WILKES-BARRE — Gov. Tom Wolf recently sent a letter to U.S. Sen. Pat Toomey about the impact of proposed federal health care cuts and loss of consumer protections.
Wolf’s letter is a follow-up to a personal conversation the two had in May.
“In this health care debate, we must ensure Pennsylvania’s seniors, parents and patients are being heard in Washington, D.C.,” Wolf said about the letter in an emailed news release.
Wolf said the impact on senior and disabled Pennsylvanians from cuts to Medicaid would be devastating. He said nearly every family stands to be hurt by the dismantling of consumer protections in the Affordable Care Act.
Wolf’s letter shares four stories of Pennsylvanians who contacted him with their concerns about Washington’s direction on health care:
• Michael from Allison Park has a grandson with special needs who has been able to maintain a high quality of life because of the services he receives through Medicaid.
• Annette from New Hope has worked hard all her life, and struggles to make ends meet, but has been able to access preventive care because of ACA subsidies. However, under the AHCA, she does not believe she’ll be able to afford care any longer.
• Johnathan from Beaver says his parents have been able to purchase a health care plan that fits their needs because of the ACA. This coverage meant his father could receive treatment for pre-cancerous polyps — treatment he might not be able to afford under the cost shifts included in the AHCA.
• Tasha from Pittsburgh underwent corrective heart surgery that was covered under ACA, but now is terrified about what this pre-condition will mean if changes are not made to the current version of the reform bill.
“To be frank, I am extremely concerned with the direction of the conversation in Congress, and the impact it may have on Pennsylvanians’ access to affordable and adequate care — an undoubtedly vital service,” Wolf wrote to Toomey. “Scaling back consumer protections and disrupting a fragile insurance market would eliminate or diminish coverage for millions of our neighbors.”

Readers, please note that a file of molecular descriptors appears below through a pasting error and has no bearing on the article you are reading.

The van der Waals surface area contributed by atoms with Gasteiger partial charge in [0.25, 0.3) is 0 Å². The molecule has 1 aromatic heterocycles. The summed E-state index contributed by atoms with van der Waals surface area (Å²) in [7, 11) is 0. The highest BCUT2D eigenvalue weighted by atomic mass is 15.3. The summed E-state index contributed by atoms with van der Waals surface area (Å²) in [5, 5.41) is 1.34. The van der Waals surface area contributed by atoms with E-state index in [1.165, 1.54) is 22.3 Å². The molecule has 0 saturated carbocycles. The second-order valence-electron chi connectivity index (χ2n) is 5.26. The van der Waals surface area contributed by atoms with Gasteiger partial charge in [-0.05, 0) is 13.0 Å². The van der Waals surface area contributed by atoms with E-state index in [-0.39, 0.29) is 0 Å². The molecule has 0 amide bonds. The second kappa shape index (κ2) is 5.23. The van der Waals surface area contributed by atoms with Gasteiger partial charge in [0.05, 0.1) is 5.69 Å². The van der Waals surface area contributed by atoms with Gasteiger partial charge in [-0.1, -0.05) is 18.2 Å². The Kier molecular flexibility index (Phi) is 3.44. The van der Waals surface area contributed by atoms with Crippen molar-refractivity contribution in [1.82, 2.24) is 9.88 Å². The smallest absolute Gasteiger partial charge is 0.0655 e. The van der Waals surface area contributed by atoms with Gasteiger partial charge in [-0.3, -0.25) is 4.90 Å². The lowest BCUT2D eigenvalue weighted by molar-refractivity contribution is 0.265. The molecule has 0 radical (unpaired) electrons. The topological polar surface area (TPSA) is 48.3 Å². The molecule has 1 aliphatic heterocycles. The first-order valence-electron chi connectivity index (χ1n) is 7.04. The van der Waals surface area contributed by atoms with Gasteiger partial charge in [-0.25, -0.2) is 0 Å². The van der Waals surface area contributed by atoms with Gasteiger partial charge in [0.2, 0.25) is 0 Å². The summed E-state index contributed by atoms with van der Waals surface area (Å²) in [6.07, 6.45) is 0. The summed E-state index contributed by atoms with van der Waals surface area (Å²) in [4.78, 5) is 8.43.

Wolf said the proposed caps and cuts imposed on Medicaid would be particularly harmful for Pennsylvania’s aging population, and would leave the commonwealth scrambling to maintain coverage for kids and the disabled.
“To that end, I urge you to reconsider your recent call for even steeper cuts in federal support for this critical program,” Wolf told Toomey. “Any new proposal should not take us backward, where too many Americans sought treatment in emergency rooms, and the rest of us paid for that care through higher premiums. Rather, changes should focus on making health care more affordable, more sustainable, and more accessible.”
In the letter, Wolf offered the federal government some suggestions on improving health care delivery and markets:
• Follow through on the Trump administration’s promise of increased flexibility for states to design programs that meet their specific needs.
• Repeal the Institutions for Mental Disease exclusion, which limits federal financial participation on stays in an IMD to no more than 15 days. IMDs encompass more than 80 percent of Pennsylvania’s inpatient drug and alcohol treatment providers.
Reach Bill O’Boyle at 570-991-6118 or on Twitter @TLBillOBoyle.
Sen. Toomey’s response to Wolf’s letter
Sen. Pat Toomey, R-Zionsville, issued to following response Tuesday to Gov. Tom Wolf’s letter:
“ObamaCare has caused health care premiums and deductibles to skyrocket and choices to dwindle. In Pennsylvania, premiums went up 32 percent just last year and 40 percent of individuals reside in areas with only one insurance carrier on the exchange. It is more urgent than ever that we repeal and replace Obamacare with health insurance that will be affordable, accessible, and in which Pennsylvanians can make decisions about their health rather than government bureaucrats.
“Unfortunately, Governor Wolf’s letter is very mistaken as it mischaracterizes the reforms that Republicans are trying to achieve.
“The facts are the federal government has long provided 52 percent of every dollar spent on Medicaid coverage in Pennsylvania for the traditional eligibility categories of the low-income aged, disabled, pregnant women, and children. The state government has been responsible for paying the other 48 percent.
“ObamaCare created an entirely new eligibility category for which the federal government previously provided no assistance – abled-bodied, childless adults – and reimbursed states for health care provided to this category at a higher level (100 percent in 2016, eventually phasing down to 90 percent).
“Republicans have proposed maintaining this basic eligibility for the Medicaid program for able-bodied, childless adults. States would have to pay the conventional share they pay for every other Medicaid beneficiary, which in Pennsylvania is approximately 48 percent. However, states would remain free to decide whether to cover this category of their residents.
“Thus, when Governor Wolf suggests that this reform will “eliminate this benefit for low-income, hard-working individuals across our state,” he is implying that he will discontinue their coverage, since federal eligibility would be codified under this proposal.
“It is perplexing that Governor Wolf emphasizes the importance of this Medicaid expansion but may not be willing to have the state government pay its share at 48 cents on the dollar.”